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Court of Appeal

The Court of Appeal hears all appeals from the Supreme Court and from the Land Court except appeals from the Land Court relating to the determination of hereditary estates and titles (clause 92 of the Constitution).

There is no right of appeal from the decisions of the Court of Appeal. It is the highest court in the Kingdom except in respect of appeals from the Land Court on matters concerning hereditary estates and titles. Those appeals are heard by His Majesty in Privy Council.

The Court of Appeal sits at Nuku’alofa twice a year for up to two weeks each session. The sessions are usually in March/April and September. The rulings of the Court are delivered at the end of each session.

There is a panel of Judges of the Court of Appeal. The Judges are appointed by His Majesty in Privy Council (clause 85 of the Constitution).

All Court of Appeal Judges are presently appointed on fixed term contracts.

The selection of which Judges will sit during each session of the Court is made by the Lord President of the Court of Appeal (often in consultation with the Vice President).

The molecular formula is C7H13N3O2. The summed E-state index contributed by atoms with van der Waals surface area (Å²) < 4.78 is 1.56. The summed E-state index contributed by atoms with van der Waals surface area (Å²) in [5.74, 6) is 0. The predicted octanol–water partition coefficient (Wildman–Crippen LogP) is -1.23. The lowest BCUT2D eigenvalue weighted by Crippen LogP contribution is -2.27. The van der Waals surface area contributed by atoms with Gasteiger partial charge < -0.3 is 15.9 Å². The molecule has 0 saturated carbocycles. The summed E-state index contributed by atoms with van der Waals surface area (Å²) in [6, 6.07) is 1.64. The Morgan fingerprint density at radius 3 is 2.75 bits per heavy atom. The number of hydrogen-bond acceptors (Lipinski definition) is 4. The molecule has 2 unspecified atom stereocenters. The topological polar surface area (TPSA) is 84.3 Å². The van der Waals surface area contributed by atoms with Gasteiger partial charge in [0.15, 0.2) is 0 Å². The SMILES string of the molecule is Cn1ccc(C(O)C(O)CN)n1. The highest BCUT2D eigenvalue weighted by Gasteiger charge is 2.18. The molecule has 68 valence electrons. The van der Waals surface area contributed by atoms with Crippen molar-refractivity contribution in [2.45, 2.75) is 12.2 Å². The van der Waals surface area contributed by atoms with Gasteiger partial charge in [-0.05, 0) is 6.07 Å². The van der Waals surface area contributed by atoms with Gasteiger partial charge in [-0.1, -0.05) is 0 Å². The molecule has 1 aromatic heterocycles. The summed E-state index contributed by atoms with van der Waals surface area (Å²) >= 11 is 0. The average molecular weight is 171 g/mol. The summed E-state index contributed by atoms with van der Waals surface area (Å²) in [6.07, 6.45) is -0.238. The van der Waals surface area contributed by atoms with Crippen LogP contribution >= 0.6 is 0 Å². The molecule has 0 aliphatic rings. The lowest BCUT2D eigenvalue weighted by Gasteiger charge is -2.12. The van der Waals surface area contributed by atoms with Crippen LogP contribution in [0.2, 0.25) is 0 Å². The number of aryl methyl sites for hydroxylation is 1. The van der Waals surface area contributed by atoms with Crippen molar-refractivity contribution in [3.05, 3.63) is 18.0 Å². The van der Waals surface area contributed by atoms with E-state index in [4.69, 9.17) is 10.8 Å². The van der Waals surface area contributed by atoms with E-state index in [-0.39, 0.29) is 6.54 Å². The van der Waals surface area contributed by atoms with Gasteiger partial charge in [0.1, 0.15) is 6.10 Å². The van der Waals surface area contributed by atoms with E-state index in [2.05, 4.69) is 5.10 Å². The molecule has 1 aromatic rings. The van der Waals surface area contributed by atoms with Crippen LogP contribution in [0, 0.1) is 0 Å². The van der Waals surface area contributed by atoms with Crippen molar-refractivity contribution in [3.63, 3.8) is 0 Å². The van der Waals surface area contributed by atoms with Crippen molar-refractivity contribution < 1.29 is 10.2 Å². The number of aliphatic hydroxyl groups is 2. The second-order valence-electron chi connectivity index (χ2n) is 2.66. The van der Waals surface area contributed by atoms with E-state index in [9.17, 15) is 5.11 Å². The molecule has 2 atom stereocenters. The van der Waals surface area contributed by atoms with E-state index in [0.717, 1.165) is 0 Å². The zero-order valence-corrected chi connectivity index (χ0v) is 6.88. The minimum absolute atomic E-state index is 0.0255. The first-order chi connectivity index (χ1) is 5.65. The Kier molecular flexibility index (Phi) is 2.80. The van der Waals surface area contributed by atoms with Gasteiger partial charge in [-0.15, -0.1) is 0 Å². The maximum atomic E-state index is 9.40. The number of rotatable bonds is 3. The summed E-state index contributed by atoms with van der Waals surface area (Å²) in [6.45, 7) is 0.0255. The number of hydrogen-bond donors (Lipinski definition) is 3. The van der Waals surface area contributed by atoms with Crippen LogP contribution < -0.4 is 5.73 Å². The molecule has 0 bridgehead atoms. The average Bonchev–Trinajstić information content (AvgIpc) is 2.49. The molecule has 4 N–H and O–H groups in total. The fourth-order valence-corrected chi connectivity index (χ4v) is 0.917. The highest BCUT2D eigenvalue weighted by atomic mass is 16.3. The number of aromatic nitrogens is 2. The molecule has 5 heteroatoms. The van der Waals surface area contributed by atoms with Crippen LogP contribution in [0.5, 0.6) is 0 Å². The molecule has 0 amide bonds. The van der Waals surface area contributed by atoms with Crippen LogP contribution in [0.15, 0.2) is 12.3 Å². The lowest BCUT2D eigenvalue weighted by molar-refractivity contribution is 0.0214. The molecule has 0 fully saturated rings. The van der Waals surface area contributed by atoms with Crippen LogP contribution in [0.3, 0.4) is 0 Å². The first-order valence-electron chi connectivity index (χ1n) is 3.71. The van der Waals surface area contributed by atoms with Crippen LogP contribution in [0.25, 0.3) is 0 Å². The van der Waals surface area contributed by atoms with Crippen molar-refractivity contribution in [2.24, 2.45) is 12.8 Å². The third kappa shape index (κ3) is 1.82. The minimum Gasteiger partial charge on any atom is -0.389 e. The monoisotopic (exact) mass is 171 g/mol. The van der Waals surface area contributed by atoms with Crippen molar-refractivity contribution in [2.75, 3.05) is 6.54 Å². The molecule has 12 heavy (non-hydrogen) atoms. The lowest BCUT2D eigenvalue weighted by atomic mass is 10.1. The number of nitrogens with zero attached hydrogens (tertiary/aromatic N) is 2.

The Lord President of the Court of Appeal is Lord President Owen Godfrey Paulsen.  

The Vice President is Hon. Justice Michael Moore.

There were two resident Judges of the Court of Appeal in the reporting period namely the Lord President Owen Godfrey Paulsen and Lord Tevita Tupou. The other Judges reside overseas. The overseas Judges are all eminent jurists who have held high judicial office in their own countries.

The overseas Judges that sat on the Court of Appeal in this reporting period were:

Hon. Justice Michael Moore (Australia) (Vice President);

Hon. Justice Kenneth Handley (Australia);

Hon. Justice Sir Peter Blanchard (New Zealand); and

Hon. Justice Rodney Hansen QC (New Zealand).

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